One evening many years ago, while serving as a volunteer chaplain for a local hospital, I was called and asked if I might visit with a man who was on the tail end of a rather lengthy hospital stay. This was not a member of my congregation, so we’d never met and I was told very little about his situation. In fact, all I really had was a name and room number – so you can imagine my curiosity and concern when I got to the room and saw several signs posted on the hospital room door, the largest of which read, “PLEASE do not enter before checking with the nurses’ station.”
When I did just that, the charge nurse politely told me that before I could go inside, I had to be “properly attired” with scrubs, a surgical mask, hair net, latex gloves, the little booties that go over your shoes – the whole set up. And then, the nurse said, before you go, make sure you put all the hospital scrubs in the disposal bag. I’ll admit I was beginning to wonder a bit at what I was about to encounter: What kind of illness did this man have, anyway? Should I be worried? Do I shake his hand, or should I keep my distance? I asked the nurse if there was anything I should know before going into the room – “Oh, it’s not something to be that concerned about,” she said. “Just an infection. I’m sure you understand that we have to be cautious.”
Just an infection! I thought. Seemed like an awful lot of concern for just an infection – nonetheless, without knowing what to expect and somehow expecting the worst, into the room I went. The patient turned out to be a bright and talkative older gentleman who was simply discouraged at having been cooped up in that room for so long – to be honest, he really didn’t seem all that sick! And as I said something to that effect to him, he replied in a stage whisper for the benefit of the nurse who was nearby, “Well, I’m hoping these people will let me out of here pretty soon!” To which the nurse replied, “Well, if we can keep you from catching any more infections, you might be able to go!” And that’s when it hit me. All this caution and cleanliness – it wasn’t for my benefit; it was for his! Here I was, quietly worried that I might catch something, but it truth it was me who was the potential carrier of infection. Come to find out, I was the unclean one!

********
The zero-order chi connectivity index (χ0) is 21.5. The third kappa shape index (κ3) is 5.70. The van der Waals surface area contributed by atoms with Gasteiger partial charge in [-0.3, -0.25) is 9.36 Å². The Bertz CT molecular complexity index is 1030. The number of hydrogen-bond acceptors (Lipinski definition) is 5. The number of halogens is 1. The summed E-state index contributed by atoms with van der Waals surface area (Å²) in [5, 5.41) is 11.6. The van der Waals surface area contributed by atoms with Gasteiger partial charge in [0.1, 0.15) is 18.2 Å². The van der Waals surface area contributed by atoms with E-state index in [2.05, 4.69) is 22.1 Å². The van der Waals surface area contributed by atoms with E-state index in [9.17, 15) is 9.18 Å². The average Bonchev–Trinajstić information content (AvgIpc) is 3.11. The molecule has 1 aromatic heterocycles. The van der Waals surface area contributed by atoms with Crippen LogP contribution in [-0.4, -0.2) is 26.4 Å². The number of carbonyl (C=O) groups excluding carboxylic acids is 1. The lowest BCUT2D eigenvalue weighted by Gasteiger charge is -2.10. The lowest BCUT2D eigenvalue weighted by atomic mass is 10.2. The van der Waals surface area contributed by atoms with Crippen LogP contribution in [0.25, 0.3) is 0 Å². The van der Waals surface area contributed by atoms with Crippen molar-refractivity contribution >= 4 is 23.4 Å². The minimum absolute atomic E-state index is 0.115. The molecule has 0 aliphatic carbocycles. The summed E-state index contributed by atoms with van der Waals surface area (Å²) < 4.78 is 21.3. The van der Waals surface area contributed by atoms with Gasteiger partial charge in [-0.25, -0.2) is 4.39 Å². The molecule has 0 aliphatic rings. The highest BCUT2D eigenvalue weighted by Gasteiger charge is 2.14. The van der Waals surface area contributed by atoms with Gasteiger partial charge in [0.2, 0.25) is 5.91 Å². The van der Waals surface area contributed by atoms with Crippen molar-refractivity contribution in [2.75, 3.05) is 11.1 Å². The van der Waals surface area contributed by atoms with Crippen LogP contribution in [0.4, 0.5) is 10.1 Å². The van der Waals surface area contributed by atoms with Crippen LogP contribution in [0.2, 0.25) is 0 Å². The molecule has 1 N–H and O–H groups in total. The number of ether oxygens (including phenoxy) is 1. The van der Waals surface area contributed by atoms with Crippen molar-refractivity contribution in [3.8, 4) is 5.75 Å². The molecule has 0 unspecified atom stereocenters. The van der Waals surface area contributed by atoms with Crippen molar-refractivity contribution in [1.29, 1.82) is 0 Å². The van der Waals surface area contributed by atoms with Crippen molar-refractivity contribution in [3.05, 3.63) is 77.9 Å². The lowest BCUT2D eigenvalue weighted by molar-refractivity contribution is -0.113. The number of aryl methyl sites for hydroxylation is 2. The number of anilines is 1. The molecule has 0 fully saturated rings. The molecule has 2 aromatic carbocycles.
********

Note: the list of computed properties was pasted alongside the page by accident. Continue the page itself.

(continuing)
I’ve thought a lot about that experience – about the ways we so easily isolate and marginalize people out of our own ignorance, our uncertainty and fear; about how it must feel when you realize that you’ve been pushed away and made to be an outcast because of that; and how very loving and liberating it is when somebody reaches out through the isolation to encounter you and touch you where you are. Despite the fact that all the precautions, albeit ones temporary in nature, were taken for his own protection, this man had nonetheless been feeling very isolated and was grateful for any conversation; although, as he said to me, it’s hard to have a conversation with someone when you see so very little of them beyond their hospital garb. How much more difficult it must be for those who, in so many ways and for so many reasons, deal with isolation every day of their lives.